4.0 GPA and Captain of the Football Team? So what?

In Education on December 8, 2010 at 12:29 am

As you readers well know, I have some issues with education that have yet to be resolved. I have tried to express them, and to an extent I have. However, it occurred to me the other day where my problem really stems from.

It is no secret that times are changing.  Businesses are using social media to drive sales, we have iPad only newpapers and magazines, smart phones are only getting smarter, and we have an African American President. But our education has not changed. Curriculums are not changing. I am being taught roughly the same material that my parents were learning in school. Here is the problem I see with that:

1)  It was great for my parents because it was what the times demanded, but now because of changes in every arena of life, our education needs to address these changes.

2)  Gen Y is entering the work force and is shaking things up.  We are not going to work the same way as our parents did, do people really expect us to learn the same way?

3)  Being captain of the football team and having a 4.0 GPA no longer sets you apart from anyone.  Employers want to see work experience.

My experience in college, from an education perspective, has been negative.  I have not been taken out of my comfort zone by Arizona State University and I am not being challenged academically.

Are you being taught as someone who will enter a changing world, or are you being taught to enter a world that no longer exists?

I propose reforming the system so that students still learn to balance school and engage it on a level that teaches them to form good habits, but at the same time, there should be a greater emphasis on learning outside the classroom.  Universities should cultivate and instill in its students a drive to learn and a drive to make things happen for themselves.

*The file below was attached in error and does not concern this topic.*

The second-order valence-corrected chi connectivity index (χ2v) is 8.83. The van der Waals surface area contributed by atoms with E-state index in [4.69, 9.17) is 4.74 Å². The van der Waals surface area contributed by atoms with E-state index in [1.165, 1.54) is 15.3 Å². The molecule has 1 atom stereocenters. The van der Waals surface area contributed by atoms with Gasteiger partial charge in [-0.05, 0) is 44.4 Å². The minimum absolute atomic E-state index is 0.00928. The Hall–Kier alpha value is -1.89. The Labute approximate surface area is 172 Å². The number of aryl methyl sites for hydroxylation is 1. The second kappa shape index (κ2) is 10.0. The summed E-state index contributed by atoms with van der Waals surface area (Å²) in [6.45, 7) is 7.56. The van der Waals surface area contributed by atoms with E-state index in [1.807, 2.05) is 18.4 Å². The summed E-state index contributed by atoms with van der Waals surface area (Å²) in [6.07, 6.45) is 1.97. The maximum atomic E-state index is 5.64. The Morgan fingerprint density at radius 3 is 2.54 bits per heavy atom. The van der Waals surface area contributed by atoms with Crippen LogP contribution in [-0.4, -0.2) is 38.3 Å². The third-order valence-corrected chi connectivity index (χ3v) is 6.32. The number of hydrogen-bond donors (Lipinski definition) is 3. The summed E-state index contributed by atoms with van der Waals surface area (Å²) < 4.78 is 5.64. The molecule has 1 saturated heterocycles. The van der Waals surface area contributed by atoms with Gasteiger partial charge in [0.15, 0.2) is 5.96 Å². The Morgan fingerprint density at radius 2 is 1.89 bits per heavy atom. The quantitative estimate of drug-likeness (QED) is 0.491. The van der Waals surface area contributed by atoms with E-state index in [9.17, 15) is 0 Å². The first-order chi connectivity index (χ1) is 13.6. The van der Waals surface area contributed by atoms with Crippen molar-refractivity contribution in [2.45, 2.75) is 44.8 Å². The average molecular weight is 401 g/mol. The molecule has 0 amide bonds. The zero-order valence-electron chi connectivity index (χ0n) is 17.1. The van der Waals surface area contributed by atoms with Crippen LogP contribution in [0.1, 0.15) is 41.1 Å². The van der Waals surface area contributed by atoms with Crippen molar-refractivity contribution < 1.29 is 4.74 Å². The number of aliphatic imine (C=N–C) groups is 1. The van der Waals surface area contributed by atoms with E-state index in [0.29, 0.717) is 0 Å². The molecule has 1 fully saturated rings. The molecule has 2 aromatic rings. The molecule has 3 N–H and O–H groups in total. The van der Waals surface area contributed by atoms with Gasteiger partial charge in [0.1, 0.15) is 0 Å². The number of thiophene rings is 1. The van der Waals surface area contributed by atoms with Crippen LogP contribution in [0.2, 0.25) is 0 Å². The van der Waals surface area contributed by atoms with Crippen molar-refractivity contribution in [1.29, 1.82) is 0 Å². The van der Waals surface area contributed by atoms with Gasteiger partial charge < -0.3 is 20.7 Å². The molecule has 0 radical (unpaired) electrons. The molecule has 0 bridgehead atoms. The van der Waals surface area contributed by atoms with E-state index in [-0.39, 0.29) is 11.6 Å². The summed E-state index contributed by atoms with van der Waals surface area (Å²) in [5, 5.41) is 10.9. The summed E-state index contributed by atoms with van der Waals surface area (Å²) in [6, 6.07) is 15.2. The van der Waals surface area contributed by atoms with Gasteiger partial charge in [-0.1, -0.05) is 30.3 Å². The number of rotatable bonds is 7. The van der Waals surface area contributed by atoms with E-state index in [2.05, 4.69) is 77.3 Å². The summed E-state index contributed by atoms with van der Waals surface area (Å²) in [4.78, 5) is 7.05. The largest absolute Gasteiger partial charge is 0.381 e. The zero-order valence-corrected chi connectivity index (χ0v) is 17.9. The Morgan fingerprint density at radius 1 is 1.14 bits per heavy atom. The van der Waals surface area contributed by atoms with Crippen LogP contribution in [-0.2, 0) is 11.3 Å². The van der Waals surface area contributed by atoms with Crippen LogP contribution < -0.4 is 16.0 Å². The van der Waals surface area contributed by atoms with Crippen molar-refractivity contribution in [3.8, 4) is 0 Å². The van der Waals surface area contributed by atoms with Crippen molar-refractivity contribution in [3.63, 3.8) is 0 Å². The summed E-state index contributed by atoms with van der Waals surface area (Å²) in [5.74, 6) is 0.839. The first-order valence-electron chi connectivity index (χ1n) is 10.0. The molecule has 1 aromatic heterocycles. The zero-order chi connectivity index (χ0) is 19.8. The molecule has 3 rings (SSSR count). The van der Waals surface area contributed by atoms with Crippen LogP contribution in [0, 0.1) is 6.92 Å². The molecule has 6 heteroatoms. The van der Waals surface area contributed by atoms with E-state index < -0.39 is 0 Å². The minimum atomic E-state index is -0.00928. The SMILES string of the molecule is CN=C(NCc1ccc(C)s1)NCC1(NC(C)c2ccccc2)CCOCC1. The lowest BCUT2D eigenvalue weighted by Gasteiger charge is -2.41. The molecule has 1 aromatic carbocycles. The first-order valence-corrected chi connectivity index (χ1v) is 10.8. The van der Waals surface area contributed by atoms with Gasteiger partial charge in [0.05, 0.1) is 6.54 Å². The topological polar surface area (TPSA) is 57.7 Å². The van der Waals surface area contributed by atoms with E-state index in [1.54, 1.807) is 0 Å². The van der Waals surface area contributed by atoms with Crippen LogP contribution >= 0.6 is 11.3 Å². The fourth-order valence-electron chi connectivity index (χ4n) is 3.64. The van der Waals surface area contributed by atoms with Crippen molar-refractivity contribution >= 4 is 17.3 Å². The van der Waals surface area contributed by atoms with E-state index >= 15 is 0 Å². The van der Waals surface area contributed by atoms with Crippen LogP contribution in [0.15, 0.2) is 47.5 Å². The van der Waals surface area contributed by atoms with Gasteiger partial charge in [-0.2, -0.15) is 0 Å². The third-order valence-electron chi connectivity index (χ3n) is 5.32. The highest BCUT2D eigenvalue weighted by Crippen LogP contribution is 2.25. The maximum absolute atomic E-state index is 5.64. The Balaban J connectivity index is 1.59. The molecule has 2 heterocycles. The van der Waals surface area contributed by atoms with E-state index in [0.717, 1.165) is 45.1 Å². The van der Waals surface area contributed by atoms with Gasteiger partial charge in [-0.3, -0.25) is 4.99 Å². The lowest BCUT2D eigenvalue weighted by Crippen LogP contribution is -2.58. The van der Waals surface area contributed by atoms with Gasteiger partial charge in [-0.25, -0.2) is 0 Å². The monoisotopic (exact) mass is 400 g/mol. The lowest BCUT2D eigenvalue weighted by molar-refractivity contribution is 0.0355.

Demanding that students read and learn material from a text book is not empowering to students.  Writing a research paper is a poor form of learning.  Here is a suggestion.  In one of my classes, I was given the option to write a research paper, or to do a project pertaining to social media.  I chose the project.  In doing so, I ran and operated a social media campaign for the company I work for.  Then, I wrote a paper based on what I learned and why that was important. I think this is how professors should approach education and assignments.  I learned a lot from that assignment and wish there were more like it.

This is just a small way I think schools will be able to cultivate a drive for learning and a the responsibility it takes to do so, while placing students in a real world environment.

I would love to hear your thoughts on this suggestion.


How do you feel about your education?

In Uncategorized on December 1, 2010 at 12:31 am

I contacted the author of this post and asked if I could share with you all.  She willingly agreed.  Enjoy. -Boris

How do you feel about your education?

My boyfriend is always talking about “education,” which is kind of the inspiration for this post.

Why do we need it? Why do we go to universities only to be thrown into the work force without the tools and experience we need to be successful? Why not just work?

In a lot of ways, I share the same frustrations that he does. I rage against professors who take 1 hr and 15 minutes of our time without saying ANYTHING. I despise the “getting-the-grade” mentality. Why can’t I just learn? Why is everything a number? Why do I need a degree to work if it only means that I was able to write a couple papers without reading the books (essentially worth nothing)?